4 Easy Steps to Use Networking to Get a Job

networking to get a job

Maybe you’ve heard stories about people successfully networking to get a job. It’s always a sister’s friend’s cousin. But there actually is a lot of truth behind this. Every single job I’ve gotten in the last 20 years has been through networking. I realize this is not the most valid statistic. But just ask people you know how they got their job. I’m betting many will tell you they knew someone who knew someone.

But what exactly does networking look like? The term “networking” is pretty broad. I’ll admit, as a career coach I throw this word around a lot assuming people know what to do when I say “you need to network.” But I think what I often don’t realize is that my friends and clients do not in fact know what the heck I’m talking about or the exact steps to take to network their way into their dream job.

Now I’m not saying that you shouldn’t submit resumes the traditional way (i.e. responding to job announcements or sending your resume to a recruiter or hiring manager). Fortunately, the internet has made it incredibly easy for job seekers to submit dozens of resumes online in a single day. Unfortunately, that means that dozens of applicants, sometimes hundreds, are competing for the same job.

Therefore, the chances of actually landing an interview become pretty slim.

As a career coach for nearly twenty years, I often come across clients who feel a lack of control in the job search process. But it turns out that job seekers actually have much more power and control to land their dream job than they realize.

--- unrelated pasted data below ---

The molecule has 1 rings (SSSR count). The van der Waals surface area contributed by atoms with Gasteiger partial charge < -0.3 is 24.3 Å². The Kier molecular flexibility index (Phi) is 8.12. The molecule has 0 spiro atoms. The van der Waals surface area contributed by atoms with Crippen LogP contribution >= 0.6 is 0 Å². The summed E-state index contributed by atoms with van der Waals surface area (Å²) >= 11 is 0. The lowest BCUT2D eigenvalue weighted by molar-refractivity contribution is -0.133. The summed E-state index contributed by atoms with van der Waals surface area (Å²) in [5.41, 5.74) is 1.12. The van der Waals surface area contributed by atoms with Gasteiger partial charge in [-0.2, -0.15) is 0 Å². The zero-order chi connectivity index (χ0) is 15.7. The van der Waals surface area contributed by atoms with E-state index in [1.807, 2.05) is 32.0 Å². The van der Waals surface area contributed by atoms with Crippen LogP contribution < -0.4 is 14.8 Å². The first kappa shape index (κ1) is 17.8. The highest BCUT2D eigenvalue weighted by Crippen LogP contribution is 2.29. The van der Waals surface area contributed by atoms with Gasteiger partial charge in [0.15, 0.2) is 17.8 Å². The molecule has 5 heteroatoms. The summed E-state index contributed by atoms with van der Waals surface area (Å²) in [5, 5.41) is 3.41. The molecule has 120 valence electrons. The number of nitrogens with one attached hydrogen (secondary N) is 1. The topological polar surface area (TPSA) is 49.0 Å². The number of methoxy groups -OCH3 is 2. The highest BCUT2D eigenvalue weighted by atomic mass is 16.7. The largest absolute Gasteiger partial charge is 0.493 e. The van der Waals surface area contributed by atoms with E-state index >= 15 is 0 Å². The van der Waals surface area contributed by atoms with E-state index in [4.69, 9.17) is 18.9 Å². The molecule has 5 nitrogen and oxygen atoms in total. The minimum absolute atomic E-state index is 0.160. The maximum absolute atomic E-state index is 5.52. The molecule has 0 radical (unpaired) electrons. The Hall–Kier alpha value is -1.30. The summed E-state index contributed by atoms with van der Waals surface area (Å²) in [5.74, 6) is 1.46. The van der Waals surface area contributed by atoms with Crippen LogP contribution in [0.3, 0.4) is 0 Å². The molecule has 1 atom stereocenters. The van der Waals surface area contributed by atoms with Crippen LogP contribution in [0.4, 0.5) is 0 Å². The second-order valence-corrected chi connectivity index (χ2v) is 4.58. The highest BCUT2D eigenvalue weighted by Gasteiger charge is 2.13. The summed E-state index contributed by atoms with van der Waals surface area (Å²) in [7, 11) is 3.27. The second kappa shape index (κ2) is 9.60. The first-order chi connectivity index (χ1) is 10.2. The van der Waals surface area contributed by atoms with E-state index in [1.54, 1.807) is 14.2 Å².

That’s not to say that applying for jobs on online job boards like Monster, Indeed, and Simply Hired is a complete waste of time. People do get interviews from responding to advertised job postings. But if you’re spending all of your time using only one job search method, the chances are good that you’ll be searching for a long time.

Below are four simple strategies to use networking to get a job:

Step #1: Grow your professional network

I realize that for many job seekers networking can seem incredibly daunting. My advice is to start with one or two reputable online platforms to begin building your network:

Build your contacts on LinkedIn

With over 600 million members, LinkedIn is by far the largest and most reputable professional networking platform. LinkedIn is probably the easiest platform to start with when networking to get a job. LinkedIn offers step-by-step guides that walk you through how to add contacts to your professional network in a targeted, meaningful way. Keep in mind, when it comes to growing your network to land a job, it’s quality over quantity. If you simply add hundreds of people to your network, your numbers might grow but you will probably not get the results you want. Don’t have a LinkedIn account? Click here to learn all about how to create one!

Join LinkedIn groups

Again, be strategic. Rather than joining dozens of groups based on all of your interests, search for professional groups and associations that are related to your current or targeted industry. Once you get accepted into a group, be sure to participate by liking, commenting on, and sharing posts, as well as writing some of your own posts.

Participate in Facebook Groups

Similar to LinkedIn Groups, you can join groups related to your targeted field and share and receive relevant information like industry news and local networking events. Facebook has mom and parent groups galore, as well as groups for just about any other interest or niche you can imagine.

Join professional associations